Eve Babitz is a writer like no other—she “is to prose what Chet Baker is to jazz” (Vanity Fair)—and she has influenced a generation of writers and readers with her sophisticated, witty, and delightful work. L.A. Woman is quintessential Babitz, the story of Sophie, a twenty-something blonde Jim Morrison groupie gliding through a golden existence in L.A. and Lola, a German immigrant who settles in Hollywood in the twenties to drive Pierce Arrows recklessly down Sunset Boulevard and who knows that Maybelline mascara cakes and Rudolph Valentino are the essence of life.
Sophie and Lola, like the many other women who move in and out of this electric saga know that while L.A. is constantly changing it is essentially eternal; through their eyes we see the mixture of high culture and low, the promises of youth and the fulfillment of nostalgia, the pink sunsets and the palm trees that are L.A. And through this fantastic tale, Babitz shares what it is to be a woman in what she convinces us is the capital of civilization.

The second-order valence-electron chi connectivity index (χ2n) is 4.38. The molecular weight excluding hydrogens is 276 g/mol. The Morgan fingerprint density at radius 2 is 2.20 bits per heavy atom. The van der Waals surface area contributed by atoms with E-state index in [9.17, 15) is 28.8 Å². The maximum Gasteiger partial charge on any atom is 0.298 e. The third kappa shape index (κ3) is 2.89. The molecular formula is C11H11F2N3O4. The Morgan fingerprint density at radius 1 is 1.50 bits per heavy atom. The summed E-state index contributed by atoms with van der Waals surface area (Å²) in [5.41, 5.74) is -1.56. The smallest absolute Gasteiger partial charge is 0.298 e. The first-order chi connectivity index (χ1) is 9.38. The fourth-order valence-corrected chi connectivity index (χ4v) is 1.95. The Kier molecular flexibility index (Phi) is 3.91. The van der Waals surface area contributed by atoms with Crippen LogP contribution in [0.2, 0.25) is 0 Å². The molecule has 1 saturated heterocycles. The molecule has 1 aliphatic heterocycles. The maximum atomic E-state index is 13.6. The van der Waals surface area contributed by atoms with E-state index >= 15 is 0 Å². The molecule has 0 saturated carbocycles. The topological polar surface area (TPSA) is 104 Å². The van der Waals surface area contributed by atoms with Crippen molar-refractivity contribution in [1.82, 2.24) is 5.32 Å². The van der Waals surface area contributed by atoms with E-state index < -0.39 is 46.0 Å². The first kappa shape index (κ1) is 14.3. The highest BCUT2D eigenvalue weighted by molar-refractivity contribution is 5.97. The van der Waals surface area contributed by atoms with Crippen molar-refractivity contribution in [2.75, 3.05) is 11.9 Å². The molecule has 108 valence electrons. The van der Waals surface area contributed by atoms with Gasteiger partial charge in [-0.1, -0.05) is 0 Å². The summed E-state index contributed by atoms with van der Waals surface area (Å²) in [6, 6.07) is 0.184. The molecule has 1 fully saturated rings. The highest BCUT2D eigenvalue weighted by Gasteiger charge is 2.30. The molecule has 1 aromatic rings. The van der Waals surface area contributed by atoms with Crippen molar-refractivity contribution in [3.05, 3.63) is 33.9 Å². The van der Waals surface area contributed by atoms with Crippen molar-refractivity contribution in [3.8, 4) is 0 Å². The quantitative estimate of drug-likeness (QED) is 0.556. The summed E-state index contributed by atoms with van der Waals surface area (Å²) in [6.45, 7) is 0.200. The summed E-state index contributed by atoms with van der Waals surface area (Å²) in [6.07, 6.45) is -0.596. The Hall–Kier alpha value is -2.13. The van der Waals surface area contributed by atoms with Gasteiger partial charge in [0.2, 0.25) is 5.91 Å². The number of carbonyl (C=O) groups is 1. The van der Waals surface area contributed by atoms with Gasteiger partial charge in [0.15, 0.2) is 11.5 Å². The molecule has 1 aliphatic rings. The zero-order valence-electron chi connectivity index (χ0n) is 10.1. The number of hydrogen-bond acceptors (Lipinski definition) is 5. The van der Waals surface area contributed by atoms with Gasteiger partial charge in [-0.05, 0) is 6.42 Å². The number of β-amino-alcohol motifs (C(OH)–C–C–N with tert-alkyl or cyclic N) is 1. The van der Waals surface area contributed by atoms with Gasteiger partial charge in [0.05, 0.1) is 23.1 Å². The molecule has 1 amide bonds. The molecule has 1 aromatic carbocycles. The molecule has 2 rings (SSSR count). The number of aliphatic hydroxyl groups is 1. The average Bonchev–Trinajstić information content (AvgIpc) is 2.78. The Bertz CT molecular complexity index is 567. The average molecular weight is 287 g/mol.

Eve Babitz was born and grew up in Hollywood. She began to write in 1972 after designing album covers for such artists as Linda Ronstadt, Buffalo Springfield, The Byrds and Lord Buckley. Her articles and short stories have appeared in Vogue, Rolling Stone, Esquire and The New York Times Book Review. Her books include Eve’s Hollywood, Slow Days, Fast Company, Two by Two, and Sex and Rage.
"What truly sets Babitz apart from L.A. writers like Didion or Nathanael West... is that no matter what cruel realities she might face, a part of her still buys the Hollywood fantasy, feels its magnetic pull as much as that Midwestern hopeful who heads to the coast in pursuit of 'movie dreams.'"
– Los Angeles Review of Books
“Eve Babitz is to prose what Chet Baker, with his light, airy style, lyrical but also rhythmic, detached but also sensuous, is to jazz.”